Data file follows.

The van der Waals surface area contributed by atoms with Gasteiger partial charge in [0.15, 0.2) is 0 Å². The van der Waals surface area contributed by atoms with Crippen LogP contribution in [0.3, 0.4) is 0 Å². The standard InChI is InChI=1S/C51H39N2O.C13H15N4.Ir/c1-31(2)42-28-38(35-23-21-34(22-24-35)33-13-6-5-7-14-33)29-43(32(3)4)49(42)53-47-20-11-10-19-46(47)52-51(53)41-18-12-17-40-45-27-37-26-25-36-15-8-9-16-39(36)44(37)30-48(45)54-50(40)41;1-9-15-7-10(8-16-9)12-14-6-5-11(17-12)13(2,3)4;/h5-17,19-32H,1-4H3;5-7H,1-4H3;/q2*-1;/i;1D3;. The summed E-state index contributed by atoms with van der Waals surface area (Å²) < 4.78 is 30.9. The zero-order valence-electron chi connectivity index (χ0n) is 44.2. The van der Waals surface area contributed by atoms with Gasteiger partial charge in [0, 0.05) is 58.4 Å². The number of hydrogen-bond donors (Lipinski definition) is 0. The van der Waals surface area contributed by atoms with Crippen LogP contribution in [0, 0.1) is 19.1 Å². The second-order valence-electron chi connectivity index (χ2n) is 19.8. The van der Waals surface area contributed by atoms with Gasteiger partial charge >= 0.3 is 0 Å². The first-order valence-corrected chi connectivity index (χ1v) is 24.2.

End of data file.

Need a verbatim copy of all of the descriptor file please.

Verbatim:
The van der Waals surface area contributed by atoms with Gasteiger partial charge in [0.15, 0.2) is 0 Å². The van der Waals surface area contributed by atoms with Crippen LogP contribution in [0.3, 0.4) is 0 Å². The standard InChI is InChI=1S/C51H39N2O.C13H15N4.Ir/c1-31(2)42-28-38(35-23-21-34(22-24-35)33-13-6-5-7-14-33)29-43(32(3)4)49(42)53-47-20-11-10-19-46(47)52-51(53)41-18-12-17-40-45-27-37-26-25-36-15-8-9-16-39(36)44(37)30-48(45)54-50(40)41;1-9-15-7-10(8-16-9)12-14-6-5-11(17-12)13(2,3)4;/h5-17,19-32H,1-4H3;5-7H,1-4H3;/q2*-1;/i;1D3;. The summed E-state index contributed by atoms with van der Waals surface area (Å²) < 4.78 is 30.9. The zero-order valence-electron chi connectivity index (χ0n) is 44.2. The van der Waals surface area contributed by atoms with Gasteiger partial charge in [0, 0.05) is 58.4 Å². The number of hydrogen-bond donors (Lipinski definition) is 0. The van der Waals surface area contributed by atoms with Crippen LogP contribution in [0, 0.1) is 19.1 Å². The second-order valence-electron chi connectivity index (χ2n) is 19.8. The van der Waals surface area contributed by atoms with Gasteiger partial charge >= 0.3 is 0 Å². The first-order valence-corrected chi connectivity index (χ1v) is 24.2.